With the exception of a hushed word or two, and a bit of scurrying and scuffling, stage crews are usually silent as they arrange a set between scenes of a live performance. Not at SLO Little Theatre’s My Fair Lady. Here the cast turns rearranging into a mini-show. Talking in broad cockney, they giggle, deliberate over where to put this and that, whine about how heavy things are, get distracted and speculate on the correct terms for bits of furniture. (“Don’t they call it a pouf?” asks one, heaving a puffy pink object from the stage.)
It’s as if the unwashed underclass had descended en masse upon a posh London apartment, found the place empty, and commenced to frolicking about, exclaiming, “Now what shall we do?” Loudly congratulating themselves on their artful arrangements, they shrug off-stage, one at a time. The lights come on again. Eliza and Professor Higgins reclaim London, circa 1912.
- PHOTO BY JONATHAN ROBERTS OF BLUEPHOTO
- BUY A FLOWER OFF A POOR GIRL!: Draggled-tailed guttersnipe Eliza Doolittle (Lauren Alburn) peddles flowers in Covent Garden
Higgins meets Eliza, with her boisterous attitude and her wretched little dress. She implores, in earnest cockney, for passersby to “buy a flower off a poor girl.” A language purist and author of Higgins’ Universal Alphabet, Higgins is horrifiedÉand intrigued. He shocks her by correctly naming the neighborhood where she grew up—Lisson Grove—a guess purely based on her ghastly, ear-splitting dialect.
Higgins makes a bet with Colonel Pickering (Stephen Espinosa): In six months’ time, he can transform Eliza from a draggle-tailed guttersnipe to a veritable duchess, just by teaching her to speak properly. What keeps Eliza in the gutters, Higgins believes, isn’t her bedraggled, patched outfit so much as her shameless butchering of God’s own language: English!
So begins Eliza’s metamorphosis from guttersnipe to upper-class debutante in the beloved classic by Lerner and Loewe. But it’s a rough ride. Often labeled a snobbish and misogynistic character, Higgins can be devilishly cruel. Eliza sits through lessons night and day, all the while being berated by Higgins. (“She’s so deliciously low,” he enthuses. “So horribly dirty!”)
During one particular exercise, which drags into the predawn hours, Eliza must attempt to speak with her mouth full of marbles. She dejectedly announces, “I’ve swallowed one.” “Don’t worry,” he responds, almost soothingly. “I’ve got plenty more!”
Stephen Espinosa’s portrayal of the rational, level-headed “straight man” makes the comically embittered Higgins seem even more exaggerated. Espinosa’s talents, as he says himself, are more musical than theatrical.
Yet Espinosa is convincing as the serious, cultured Pickering. As Higgins launches into one of the two sharp-witted “sexist diatribes” of the play, as actor Benson is wont to call them, Pickering is the one saying, “Do be reasonable, manÉ” Ultimately, however, he allows Higgins to have the last eloquent, inflated word on the matter.
If Higgins’ views are so politically incorrect, why does no one seem offended by such musical musings as “Why Can’t a Woman (be more like a man)?” As director Rachel Hocket points out, we laugh because most of us know Higgins’ views are ridiculous to the point of absurdity. If we took him seriously, well, then we wouldn’t be laughing so hard.
Lauren Alburn doesn’t let audiences down as Eliza Doolittle. Alburn’s Eliza is quick-tempered, yet lovable. During the song in which Eliza vents her frustrations against Higgins’ ceaseless orders (“Just You Wait”), her accent is perfect and her voice is exquisite (Audrey Hepburn’s voice, if you’ll recall, was dubbed over in the 1964 film).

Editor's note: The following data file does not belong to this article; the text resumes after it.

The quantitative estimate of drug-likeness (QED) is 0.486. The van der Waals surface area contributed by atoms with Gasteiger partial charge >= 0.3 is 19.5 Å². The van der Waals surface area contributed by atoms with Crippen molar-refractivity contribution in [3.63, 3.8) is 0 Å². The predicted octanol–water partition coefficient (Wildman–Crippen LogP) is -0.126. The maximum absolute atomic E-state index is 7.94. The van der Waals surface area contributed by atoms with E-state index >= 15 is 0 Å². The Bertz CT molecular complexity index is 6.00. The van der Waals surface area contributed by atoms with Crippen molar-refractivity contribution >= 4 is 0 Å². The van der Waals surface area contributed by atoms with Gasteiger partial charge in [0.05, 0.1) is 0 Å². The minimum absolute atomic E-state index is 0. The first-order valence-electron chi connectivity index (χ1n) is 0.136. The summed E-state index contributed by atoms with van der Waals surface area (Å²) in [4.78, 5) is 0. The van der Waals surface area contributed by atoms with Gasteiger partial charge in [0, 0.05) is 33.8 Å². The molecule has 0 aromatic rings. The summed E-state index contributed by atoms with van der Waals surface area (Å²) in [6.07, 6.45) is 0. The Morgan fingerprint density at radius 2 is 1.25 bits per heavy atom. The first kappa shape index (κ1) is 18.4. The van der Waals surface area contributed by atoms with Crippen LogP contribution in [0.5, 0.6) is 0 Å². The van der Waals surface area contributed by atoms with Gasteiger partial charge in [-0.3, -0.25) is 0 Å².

But during this scene, I couldn’t help thinking: Let it out, Eliza! Professor Higgins has just been so incredibly pompous and rude. Oughtn’t you to be livid? Eliza does appear pretty ticked off in this scene, but not enough to enact the revenge fantasies described in “Just You Wait.” Perhaps it’s just her lady-like lessons beginning to take effect. But I’m sure the fiery flower girl we met in Covent Garden wouldn’t have held anything back.
Alburn is at her best in the Ascot race scene, when Eliza’s sincerity and exuberance liven up Ascot’s stuffy, prestigious old-money crowd. Pretending in earnest to be a lady, Eliza manages only to superimpose a royal-sounding accent over cockney slang. A smashing sight in fabulous feathered headgear, Alburn has a sort of innocent, winning offensiveness that can melt the coldest of hearts.
Perhaps the accent, manner and philosophy of the cockney underclass are best captured by actor Mike Mesker in his portrayal of Eliza’s ne’er-do-well father. A loud, shameless blaggard, Mesker’s Alfred Doolittle speaks, drinks, dances and carouses like a sailor. When questioned on his morals, Doolittle blusters, “Nah, can’t afford ‘em, guv’nor!”
Alfred Doolittle is very much the opposite of Professor Higgins, who describes Alfred, jokingly, as “one of the most original moralists in England.” Mesker’s cockney accent and delivery are spot-on. For the audience, his appearance on the stage generally signifies a rowdy good time.
In the end, however, it is Benson’s portrayal that steals the show. Higgins is not so gruff as to seem inhuman, but certainly no pushover. The brief times the audience catches the boisterous Higgins being ‘sensitive’ are moments to be treasured. The ending of the play, improbable as it might seem, satisfies. After all, this isn’t a play that tells us what reality is! Instead, it merely asks, “Wouldn’t it be loverly?”
INFOBOX: For tickets and showtimes:
My Fair Lady will be at SLO Little Theatre until June 22. For tickets, drop by the box office at 888 Morro St. in downtown SLO, call (805) 786-2440 or order online at slolittletheatre.org. General admission is $22; students and seniors pay $19.
Has intern Anna Weltner said anything she oughtn’t? Let her know via Arts Editor Ashley Schwellenbach at email@example.com